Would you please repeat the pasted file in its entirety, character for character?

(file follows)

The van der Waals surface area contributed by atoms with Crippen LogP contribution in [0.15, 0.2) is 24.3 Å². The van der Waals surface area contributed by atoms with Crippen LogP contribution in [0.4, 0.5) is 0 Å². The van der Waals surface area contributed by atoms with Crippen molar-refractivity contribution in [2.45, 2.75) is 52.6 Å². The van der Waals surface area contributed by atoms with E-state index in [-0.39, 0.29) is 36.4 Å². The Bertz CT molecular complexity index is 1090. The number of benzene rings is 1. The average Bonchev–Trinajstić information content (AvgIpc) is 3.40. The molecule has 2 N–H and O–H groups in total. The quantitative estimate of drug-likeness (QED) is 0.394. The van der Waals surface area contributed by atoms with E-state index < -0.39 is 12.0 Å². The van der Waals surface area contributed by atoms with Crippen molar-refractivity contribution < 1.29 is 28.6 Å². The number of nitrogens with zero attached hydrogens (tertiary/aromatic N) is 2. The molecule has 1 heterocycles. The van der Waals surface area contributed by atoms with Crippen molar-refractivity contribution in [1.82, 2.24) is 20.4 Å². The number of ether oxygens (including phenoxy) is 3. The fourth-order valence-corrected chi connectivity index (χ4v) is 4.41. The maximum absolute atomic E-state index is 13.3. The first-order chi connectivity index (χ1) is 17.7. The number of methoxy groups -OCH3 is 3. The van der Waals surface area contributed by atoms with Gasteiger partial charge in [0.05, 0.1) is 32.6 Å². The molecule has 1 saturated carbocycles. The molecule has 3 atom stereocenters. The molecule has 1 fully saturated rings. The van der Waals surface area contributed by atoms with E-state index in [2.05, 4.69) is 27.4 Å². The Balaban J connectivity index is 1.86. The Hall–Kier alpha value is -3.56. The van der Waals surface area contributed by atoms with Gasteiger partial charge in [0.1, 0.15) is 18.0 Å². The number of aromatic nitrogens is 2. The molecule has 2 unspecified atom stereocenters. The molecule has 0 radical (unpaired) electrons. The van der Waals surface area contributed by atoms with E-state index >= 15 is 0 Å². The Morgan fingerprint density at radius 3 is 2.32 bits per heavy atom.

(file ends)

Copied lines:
The van der Waals surface area contributed by atoms with Crippen LogP contribution in [0.15, 0.2) is 24.3 Å². The van der Waals surface area contributed by atoms with Crippen LogP contribution in [0.4, 0.5) is 0 Å². The van der Waals surface area contributed by atoms with Crippen molar-refractivity contribution in [2.45, 2.75) is 52.6 Å². The van der Waals surface area contributed by atoms with E-state index in [-0.39, 0.29) is 36.4 Å². The Bertz CT molecular complexity index is 1090. The number of benzene rings is 1. The average Bonchev–Trinajstić information content (AvgIpc) is 3.40. The molecule has 2 N–H and O–H groups in total. The quantitative estimate of drug-likeness (QED) is 0.394. The van der Waals surface area contributed by atoms with E-state index < -0.39 is 12.0 Å². The van der Waals surface area contributed by atoms with Crippen molar-refractivity contribution < 1.29 is 28.6 Å². The number of nitrogens with zero attached hydrogens (tertiary/aromatic N) is 2. The molecule has 1 heterocycles. The van der Waals surface area contributed by atoms with Crippen molar-refractivity contribution in [1.82, 2.24) is 20.4 Å². The number of ether oxygens (including phenoxy) is 3. The fourth-order valence-corrected chi connectivity index (χ4v) is 4.41. The maximum absolute atomic E-state index is 13.3. The first-order chi connectivity index (χ1) is 17.7. The number of methoxy groups -OCH3 is 3. The van der Waals surface area contributed by atoms with Gasteiger partial charge in [0.05, 0.1) is 32.6 Å². The molecule has 1 saturated carbocycles. The molecule has 3 atom stereocenters. The molecule has 1 fully saturated rings. The van der Waals surface area contributed by atoms with E-state index in [2.05, 4.69) is 27.4 Å². The Balaban J connectivity index is 1.86. The Hall–Kier alpha value is -3.56. The van der Waals surface area contributed by atoms with Gasteiger partial charge in [0.1, 0.15) is 18.0 Å². The number of aromatic nitrogens is 2. The molecule has 2 unspecified atom stereocenters. The molecule has 0 radical (unpaired) electrons. The van der Waals surface area contributed by atoms with E-state index >= 15 is 0 Å². The Morgan fingerprint density at radius 3 is 2.32 bits per heavy atom.